Diabetes mellitus (DM) remains an incurable disease that is poised to increase in the next two decades. Management of DM is mediated primarily by insulin therapy, which depends on patients monitoring their blood glucose levels. However, due to lack of patient compliance, inaccuracies of strip sensors, and inability to test for long periods such as during sleep, patients experience hyper- and hypo-glycemic episodes. Continuous glucose monitoring from indwelling sensors holds the promise of a closed loop insulin delivery system. Despite significant improvements in sensor design and overall accuracy, obstacles towards the long-term successful application of such sensors remain. These include the need for miniaturization to minimize tissue injury without a loss in sensitivity/ accuracy, biofouling, and the foreign body response (FBR). Approaches to improve sensor function include delivery of tissue modifiers to modulate inflammatory responses. However, to date the longevity of indwelling sensors is limited to 3-14 days and the inclusion of biologics to sensors complicates manufacturing and creates additional regulatory burdens. Therefore, a biomaterial-based approach to modulate the FBR and improve sensor function represents an attractive solution. In this application, we propose the generation of a novel glucose sensor coating based on bulk metallic glass (BMG). BMGs are metallic alloys with an amorphous atomic structure that combine high corrosion resistance and polymer-like processability. Specifically, we propose to systematically evaluate Platinum or Zirconium based BMG chemistries and geometries to develop a bio-protective surface for an indwelling glucose sensor. Accordingly, the specific aims of this application are: 1) to screen BMG libraries for desirable material properties and biological responses; 2) to identify BMG topographical features capable of favorably modulating in vivo responses; and 3) to integrate BMG topographical features to enhance sensor function. Such bio-protective surfaces could be used to shield virtually any biomedical implant from adverse biological reactions, thereby improving implant function and lifespan.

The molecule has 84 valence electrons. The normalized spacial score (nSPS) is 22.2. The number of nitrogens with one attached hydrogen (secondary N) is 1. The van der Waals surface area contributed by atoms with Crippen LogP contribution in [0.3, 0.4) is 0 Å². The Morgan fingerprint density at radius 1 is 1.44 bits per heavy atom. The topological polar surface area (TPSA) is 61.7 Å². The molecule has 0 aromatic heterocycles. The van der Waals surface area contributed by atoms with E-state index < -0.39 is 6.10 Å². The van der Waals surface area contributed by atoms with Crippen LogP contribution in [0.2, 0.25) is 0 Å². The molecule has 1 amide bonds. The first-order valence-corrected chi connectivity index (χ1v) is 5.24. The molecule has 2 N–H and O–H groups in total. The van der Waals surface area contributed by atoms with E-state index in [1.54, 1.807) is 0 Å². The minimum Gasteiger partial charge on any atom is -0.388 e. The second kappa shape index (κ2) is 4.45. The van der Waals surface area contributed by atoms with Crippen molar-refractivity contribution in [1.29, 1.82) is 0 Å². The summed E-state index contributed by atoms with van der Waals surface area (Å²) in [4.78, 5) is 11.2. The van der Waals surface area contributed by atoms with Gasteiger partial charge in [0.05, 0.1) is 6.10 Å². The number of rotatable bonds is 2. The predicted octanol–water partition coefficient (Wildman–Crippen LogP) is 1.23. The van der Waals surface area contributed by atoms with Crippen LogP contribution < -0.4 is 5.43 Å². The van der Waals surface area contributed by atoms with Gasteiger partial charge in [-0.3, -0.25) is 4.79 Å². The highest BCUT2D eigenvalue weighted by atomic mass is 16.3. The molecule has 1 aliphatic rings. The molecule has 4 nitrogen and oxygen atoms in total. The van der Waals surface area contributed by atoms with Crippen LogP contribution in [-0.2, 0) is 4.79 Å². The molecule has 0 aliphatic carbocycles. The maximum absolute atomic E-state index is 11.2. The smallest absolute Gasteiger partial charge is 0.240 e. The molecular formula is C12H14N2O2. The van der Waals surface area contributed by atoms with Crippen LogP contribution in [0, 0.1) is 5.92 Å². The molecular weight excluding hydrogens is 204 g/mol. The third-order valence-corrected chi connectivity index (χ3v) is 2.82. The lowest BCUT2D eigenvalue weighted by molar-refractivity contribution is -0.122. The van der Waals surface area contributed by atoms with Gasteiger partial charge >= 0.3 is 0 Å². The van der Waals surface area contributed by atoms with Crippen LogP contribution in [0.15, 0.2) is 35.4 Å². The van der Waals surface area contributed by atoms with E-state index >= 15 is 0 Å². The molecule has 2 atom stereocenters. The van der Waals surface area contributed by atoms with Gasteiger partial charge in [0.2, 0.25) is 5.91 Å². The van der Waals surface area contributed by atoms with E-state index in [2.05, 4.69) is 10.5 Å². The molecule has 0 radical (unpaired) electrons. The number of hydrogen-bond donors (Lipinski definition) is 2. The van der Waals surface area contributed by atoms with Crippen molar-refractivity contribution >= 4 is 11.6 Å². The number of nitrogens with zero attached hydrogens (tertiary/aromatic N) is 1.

Control of blood glucose remains a critical component of insulin therapy in diabetes and studies have verified that frequent monitoring is associated with improved glucose levels and decreased health complications. In this application, we will explore the biocompatibility of bulk metallic glasses, a novel class of materials with unique properties that make them suitable for biomedical applications, in terms of their composition, patterning, and porosity. We propose a series of experiments that will allow us to select the best performing materials from thousands of possible combinations and determine their ability as a coating to improve the function of a commercially available glucose sensor.